For the mystery lover: Broken Harbor by Tana French, hardcover $27.95.

In her fourth novel, French returns with the same emotional force and talent that marked her previous three books: In the WoodsThe Likeness, and Faithful Place. This time her protagonist murder detective is Mick “Scorcher” Kennedy who, with a green rookie, takes on one of the biggest cases of the year: a father and two children slain in their own home, the mother in a coma. French employs the same psychological insight to create this masterfully constructed murder mystery, her most shocking and powerful yet. When I read this book, my jaw literally dropped when I figured out the murderer. Definitely a page turner and definitely full of plot twists and surprises, French has written another tour de force. A must-read for anyone who loves psychological thrillers.

For the statistician/math nerd: The Signal and the Noise: Why so Many Predictions Fail But Some Don’t by Nate Silver, hardcover $27.95

Nate Silver, famed author of the blog five-thirty-eight on the New York Times, is renowned for his uncanny ability to use statistics to make amazing predictions in politics and in his previous career, baseball. He recently received flak from political pundits for projecting a solid electoral win for President Obama, and his predictions turned out to be right. I’ve seen him on The Daily Show and The Colbert Report, and he is adorably geeky, a lovable nerd with his large glasses and awkward demeanor. What can I say? I have a thing for smart guys. Even for those who aren’t the best mathematicians, this book is great for anyone who loves to stretch his or her mind. Settle down with your calculator to learn how to separate the wheat from the chaff in a world full of proliferation of polls and manipulation of numbers.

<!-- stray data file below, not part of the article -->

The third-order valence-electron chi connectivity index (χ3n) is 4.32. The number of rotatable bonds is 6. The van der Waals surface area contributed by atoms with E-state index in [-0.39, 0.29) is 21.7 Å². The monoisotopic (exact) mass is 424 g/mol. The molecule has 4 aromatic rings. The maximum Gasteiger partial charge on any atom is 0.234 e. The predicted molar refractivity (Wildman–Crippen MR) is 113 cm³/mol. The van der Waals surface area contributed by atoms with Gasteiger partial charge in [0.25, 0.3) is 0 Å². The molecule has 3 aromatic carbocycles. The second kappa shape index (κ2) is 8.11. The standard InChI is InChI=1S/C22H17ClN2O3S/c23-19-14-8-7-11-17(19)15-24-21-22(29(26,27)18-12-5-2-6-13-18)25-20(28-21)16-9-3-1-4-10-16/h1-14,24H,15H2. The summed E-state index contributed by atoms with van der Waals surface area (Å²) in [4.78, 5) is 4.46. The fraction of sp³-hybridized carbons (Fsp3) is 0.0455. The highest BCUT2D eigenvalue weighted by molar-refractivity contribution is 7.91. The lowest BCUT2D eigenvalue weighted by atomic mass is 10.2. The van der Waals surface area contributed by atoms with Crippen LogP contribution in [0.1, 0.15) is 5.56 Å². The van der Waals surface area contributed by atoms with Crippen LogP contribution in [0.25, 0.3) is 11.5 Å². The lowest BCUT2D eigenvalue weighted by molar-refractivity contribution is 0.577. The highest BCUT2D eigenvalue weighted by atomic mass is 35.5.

For the journalist/CNF lover: Lost at Sea: The Jon Ronson Mysteries by Jon Ronson, hardcover $26.95

One of the current kings of nonfiction and investigative journalism, Jon Ronson has captured America with his The Men Who Stare at Goats and The Psychopath Test. His subtle humor and hilarious handling of some of the most absurd situations in modern society make Ronson one of the most entertaining and intelligent authors on the market. In this book, Ronson examines the deep, underlying crazy that defines human society and some of the more bizarre ideas we’re willing to believe in, from seemingly mundane topics like credit card companies’ ability to bleed you dry to the more outlandish, like self-made superheroes. His humane treatment of some of the most inhumane and puzzling issues in our world today makes for a fascinating read, colored by his self-deprecating and goofy British humor.